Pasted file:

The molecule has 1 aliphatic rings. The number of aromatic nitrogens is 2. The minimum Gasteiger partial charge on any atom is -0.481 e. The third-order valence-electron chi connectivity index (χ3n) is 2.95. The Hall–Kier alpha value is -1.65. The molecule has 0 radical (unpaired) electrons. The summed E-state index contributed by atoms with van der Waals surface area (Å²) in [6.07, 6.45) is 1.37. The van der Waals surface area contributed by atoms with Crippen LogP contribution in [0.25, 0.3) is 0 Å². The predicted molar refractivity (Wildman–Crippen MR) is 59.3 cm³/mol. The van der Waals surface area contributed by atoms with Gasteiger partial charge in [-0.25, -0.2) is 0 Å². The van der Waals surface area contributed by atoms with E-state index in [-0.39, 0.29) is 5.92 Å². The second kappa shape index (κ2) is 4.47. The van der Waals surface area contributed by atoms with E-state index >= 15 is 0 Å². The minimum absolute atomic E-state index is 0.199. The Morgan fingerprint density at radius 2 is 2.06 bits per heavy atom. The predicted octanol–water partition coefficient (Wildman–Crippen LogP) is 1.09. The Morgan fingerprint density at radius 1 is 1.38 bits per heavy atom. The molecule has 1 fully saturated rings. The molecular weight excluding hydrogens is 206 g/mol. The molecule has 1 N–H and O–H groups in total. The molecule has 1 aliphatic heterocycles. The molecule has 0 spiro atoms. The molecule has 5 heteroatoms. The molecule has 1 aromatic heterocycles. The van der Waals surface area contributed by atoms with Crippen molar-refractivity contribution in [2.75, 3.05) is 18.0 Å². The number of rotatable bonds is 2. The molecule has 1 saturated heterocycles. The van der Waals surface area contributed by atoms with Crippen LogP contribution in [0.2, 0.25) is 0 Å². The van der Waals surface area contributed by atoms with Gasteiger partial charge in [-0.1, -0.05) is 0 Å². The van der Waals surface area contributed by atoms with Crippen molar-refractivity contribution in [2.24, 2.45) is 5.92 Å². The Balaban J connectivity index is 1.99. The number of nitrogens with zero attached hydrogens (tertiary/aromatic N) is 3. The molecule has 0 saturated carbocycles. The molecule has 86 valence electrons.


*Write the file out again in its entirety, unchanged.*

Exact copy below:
The molecule has 1 aliphatic rings. The number of aromatic nitrogens is 2. The minimum Gasteiger partial charge on any atom is -0.481 e. The third-order valence-electron chi connectivity index (χ3n) is 2.95. The Hall–Kier alpha value is -1.65. The molecule has 0 radical (unpaired) electrons. The summed E-state index contributed by atoms with van der Waals surface area (Å²) in [6.07, 6.45) is 1.37. The van der Waals surface area contributed by atoms with Crippen LogP contribution in [0.25, 0.3) is 0 Å². The predicted molar refractivity (Wildman–Crippen MR) is 59.3 cm³/mol. The van der Waals surface area contributed by atoms with Gasteiger partial charge in [-0.25, -0.2) is 0 Å². The van der Waals surface area contributed by atoms with E-state index in [-0.39, 0.29) is 5.92 Å². The second kappa shape index (κ2) is 4.47. The van der Waals surface area contributed by atoms with E-state index >= 15 is 0 Å². The minimum absolute atomic E-state index is 0.199. The Morgan fingerprint density at radius 2 is 2.06 bits per heavy atom. The predicted octanol–water partition coefficient (Wildman–Crippen LogP) is 1.09. The Morgan fingerprint density at radius 1 is 1.38 bits per heavy atom. The molecule has 1 fully saturated rings. The molecular weight excluding hydrogens is 206 g/mol. The molecule has 1 N–H and O–H groups in total. The molecule has 1 aliphatic heterocycles. The molecule has 0 spiro atoms. The molecule has 5 heteroatoms. The molecule has 1 aromatic heterocycles. The van der Waals surface area contributed by atoms with Crippen molar-refractivity contribution in [2.75, 3.05) is 18.0 Å². The number of rotatable bonds is 2. The molecule has 1 saturated heterocycles. The van der Waals surface area contributed by atoms with Crippen LogP contribution in [0.2, 0.25) is 0 Å². The van der Waals surface area contributed by atoms with Gasteiger partial charge in [-0.1, -0.05) is 0 Å². The van der Waals surface area contributed by atoms with Crippen molar-refractivity contribution in [2.24, 2.45) is 5.92 Å². The Balaban J connectivity index is 1.99. The number of nitrogens with zero attached hydrogens (tertiary/aromatic N) is 3. The molecule has 0 saturated carbocycles. The molecule has 86 valence electrons.